In-depth research and analysis of your readers will be the foundation for your content. An article from Entrepreneur delivers a revealing insight into the different demographics of the United States. One of the more eye-catching statistics points out that over-50s buy 25% of toys sold in America.
This is a prime reason to create “buyer personas."
Hubspot uses a good definition:
“Buyer personas (sometimes referred to as marketing personas) are fictional, generalized representations of your ideal customers.
“Buyer personas are useful because they can be used to tailor your marketing strategy to specific groups of customers.
“Personas help us all — in marketing, sales, product, and services — internalize the ideal customer we’re trying to attract, and relate to our customers as real humans. Having a deep understanding of your buyer persona(s) is critical to driving content creation, product development, sales follow up, and really anything that relates to customer acquisition and retention."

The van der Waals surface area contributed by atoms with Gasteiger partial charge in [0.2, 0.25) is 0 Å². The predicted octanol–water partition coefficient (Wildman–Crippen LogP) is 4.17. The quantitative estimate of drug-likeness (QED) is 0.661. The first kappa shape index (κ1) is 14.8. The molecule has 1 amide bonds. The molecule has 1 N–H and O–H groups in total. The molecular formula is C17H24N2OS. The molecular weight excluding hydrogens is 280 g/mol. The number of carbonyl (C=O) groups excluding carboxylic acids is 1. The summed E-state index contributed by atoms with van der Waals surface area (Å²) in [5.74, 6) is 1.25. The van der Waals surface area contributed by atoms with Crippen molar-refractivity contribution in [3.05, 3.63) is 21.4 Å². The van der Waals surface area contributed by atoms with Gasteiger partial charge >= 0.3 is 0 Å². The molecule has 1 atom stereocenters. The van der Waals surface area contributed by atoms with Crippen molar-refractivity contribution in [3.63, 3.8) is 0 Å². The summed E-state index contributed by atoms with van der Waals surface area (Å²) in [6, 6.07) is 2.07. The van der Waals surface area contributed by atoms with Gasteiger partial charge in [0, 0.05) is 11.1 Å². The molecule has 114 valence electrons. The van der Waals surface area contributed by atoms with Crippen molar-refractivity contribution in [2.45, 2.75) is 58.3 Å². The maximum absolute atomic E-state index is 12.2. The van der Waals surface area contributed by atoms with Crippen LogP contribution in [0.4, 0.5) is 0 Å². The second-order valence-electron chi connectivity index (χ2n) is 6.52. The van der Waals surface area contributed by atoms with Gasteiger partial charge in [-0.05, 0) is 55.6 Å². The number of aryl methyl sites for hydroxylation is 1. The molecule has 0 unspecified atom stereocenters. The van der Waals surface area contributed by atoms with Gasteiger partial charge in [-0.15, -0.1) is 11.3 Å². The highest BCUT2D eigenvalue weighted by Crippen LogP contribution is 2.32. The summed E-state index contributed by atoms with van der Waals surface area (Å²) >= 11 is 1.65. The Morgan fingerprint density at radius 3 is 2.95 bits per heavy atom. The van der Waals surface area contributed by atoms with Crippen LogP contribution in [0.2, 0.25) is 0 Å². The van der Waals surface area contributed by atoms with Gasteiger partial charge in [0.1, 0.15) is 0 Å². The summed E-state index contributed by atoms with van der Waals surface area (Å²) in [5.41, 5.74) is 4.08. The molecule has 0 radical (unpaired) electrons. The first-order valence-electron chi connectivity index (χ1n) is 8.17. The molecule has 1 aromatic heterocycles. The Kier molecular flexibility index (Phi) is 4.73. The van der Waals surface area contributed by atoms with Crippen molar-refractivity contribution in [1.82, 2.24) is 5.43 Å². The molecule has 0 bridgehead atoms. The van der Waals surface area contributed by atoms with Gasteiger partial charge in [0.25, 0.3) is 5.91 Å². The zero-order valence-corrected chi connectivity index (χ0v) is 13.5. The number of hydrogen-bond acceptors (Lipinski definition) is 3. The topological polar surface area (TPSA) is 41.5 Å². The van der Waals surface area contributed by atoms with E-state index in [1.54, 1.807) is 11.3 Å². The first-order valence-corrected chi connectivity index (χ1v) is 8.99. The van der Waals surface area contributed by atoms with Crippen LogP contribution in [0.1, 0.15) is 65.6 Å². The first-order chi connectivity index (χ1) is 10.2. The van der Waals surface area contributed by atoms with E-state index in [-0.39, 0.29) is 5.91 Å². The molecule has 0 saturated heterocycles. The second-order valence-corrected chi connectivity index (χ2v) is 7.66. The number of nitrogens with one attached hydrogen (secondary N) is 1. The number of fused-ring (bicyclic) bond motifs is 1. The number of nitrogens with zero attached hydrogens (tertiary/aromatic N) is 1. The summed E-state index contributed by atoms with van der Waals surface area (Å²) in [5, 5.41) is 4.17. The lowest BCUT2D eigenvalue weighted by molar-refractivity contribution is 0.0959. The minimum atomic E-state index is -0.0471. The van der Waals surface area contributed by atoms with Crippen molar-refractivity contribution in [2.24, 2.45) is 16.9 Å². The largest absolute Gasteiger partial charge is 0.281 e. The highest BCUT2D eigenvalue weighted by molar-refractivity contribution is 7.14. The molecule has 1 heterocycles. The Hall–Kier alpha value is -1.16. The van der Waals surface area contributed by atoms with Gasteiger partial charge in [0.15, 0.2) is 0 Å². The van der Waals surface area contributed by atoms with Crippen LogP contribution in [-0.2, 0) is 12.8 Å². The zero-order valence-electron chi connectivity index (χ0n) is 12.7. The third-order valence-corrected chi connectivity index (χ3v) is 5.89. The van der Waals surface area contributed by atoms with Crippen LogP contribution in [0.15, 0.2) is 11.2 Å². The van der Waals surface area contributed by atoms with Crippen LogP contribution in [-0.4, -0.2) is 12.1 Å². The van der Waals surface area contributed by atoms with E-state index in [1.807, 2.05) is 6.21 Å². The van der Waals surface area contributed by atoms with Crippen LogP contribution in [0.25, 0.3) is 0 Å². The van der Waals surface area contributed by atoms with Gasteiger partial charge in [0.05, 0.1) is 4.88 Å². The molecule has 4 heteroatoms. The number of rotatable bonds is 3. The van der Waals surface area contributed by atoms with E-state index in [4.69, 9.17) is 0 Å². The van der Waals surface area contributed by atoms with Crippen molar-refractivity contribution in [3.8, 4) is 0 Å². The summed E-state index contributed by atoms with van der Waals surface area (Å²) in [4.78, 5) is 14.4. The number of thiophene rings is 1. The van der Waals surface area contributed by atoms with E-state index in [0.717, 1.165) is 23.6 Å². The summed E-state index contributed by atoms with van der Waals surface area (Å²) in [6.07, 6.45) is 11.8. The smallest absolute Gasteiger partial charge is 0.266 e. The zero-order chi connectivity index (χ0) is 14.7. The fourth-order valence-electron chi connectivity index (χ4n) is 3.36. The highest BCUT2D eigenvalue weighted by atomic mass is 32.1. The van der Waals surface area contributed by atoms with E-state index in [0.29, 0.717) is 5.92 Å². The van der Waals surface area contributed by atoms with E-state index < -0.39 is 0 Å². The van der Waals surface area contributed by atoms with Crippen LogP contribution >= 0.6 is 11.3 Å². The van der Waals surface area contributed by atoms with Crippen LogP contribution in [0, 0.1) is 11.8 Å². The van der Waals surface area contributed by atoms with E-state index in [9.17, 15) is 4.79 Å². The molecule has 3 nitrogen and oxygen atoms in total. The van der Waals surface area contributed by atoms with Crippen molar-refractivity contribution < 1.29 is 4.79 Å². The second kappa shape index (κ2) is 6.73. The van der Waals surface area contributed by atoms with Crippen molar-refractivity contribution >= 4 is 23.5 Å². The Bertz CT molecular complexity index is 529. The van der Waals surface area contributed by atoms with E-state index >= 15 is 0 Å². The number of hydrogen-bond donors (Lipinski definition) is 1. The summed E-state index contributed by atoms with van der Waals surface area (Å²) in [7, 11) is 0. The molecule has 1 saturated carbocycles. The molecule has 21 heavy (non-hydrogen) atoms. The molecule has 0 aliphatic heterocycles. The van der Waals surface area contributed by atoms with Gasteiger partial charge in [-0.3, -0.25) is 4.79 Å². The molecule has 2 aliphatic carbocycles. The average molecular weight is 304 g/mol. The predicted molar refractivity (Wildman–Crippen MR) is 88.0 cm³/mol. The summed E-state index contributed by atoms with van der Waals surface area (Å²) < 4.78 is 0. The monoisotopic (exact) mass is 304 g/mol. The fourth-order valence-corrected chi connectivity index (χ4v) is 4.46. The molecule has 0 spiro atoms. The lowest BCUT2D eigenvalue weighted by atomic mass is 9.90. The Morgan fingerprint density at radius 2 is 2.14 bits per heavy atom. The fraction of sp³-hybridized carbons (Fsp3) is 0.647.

How to Build Buyer Personas
The best way to gather the information required to build personas is communicating with your readers. Incentivize them to take part in surveys or comment on your posts. Encourage discussion and respond to feedback. Combining primary and secondary research will give you a complete picture.
For a survey, the questions you ask need to be relevant to your business and its products. Here are the areas you should cover:
Who are they?
- Family status
- Income level
- Leisure time activities
- Education level
- Home ownership
What do they buy?
- What products they buy (If any)
- How often
- How do they use your products
- Brand loyalty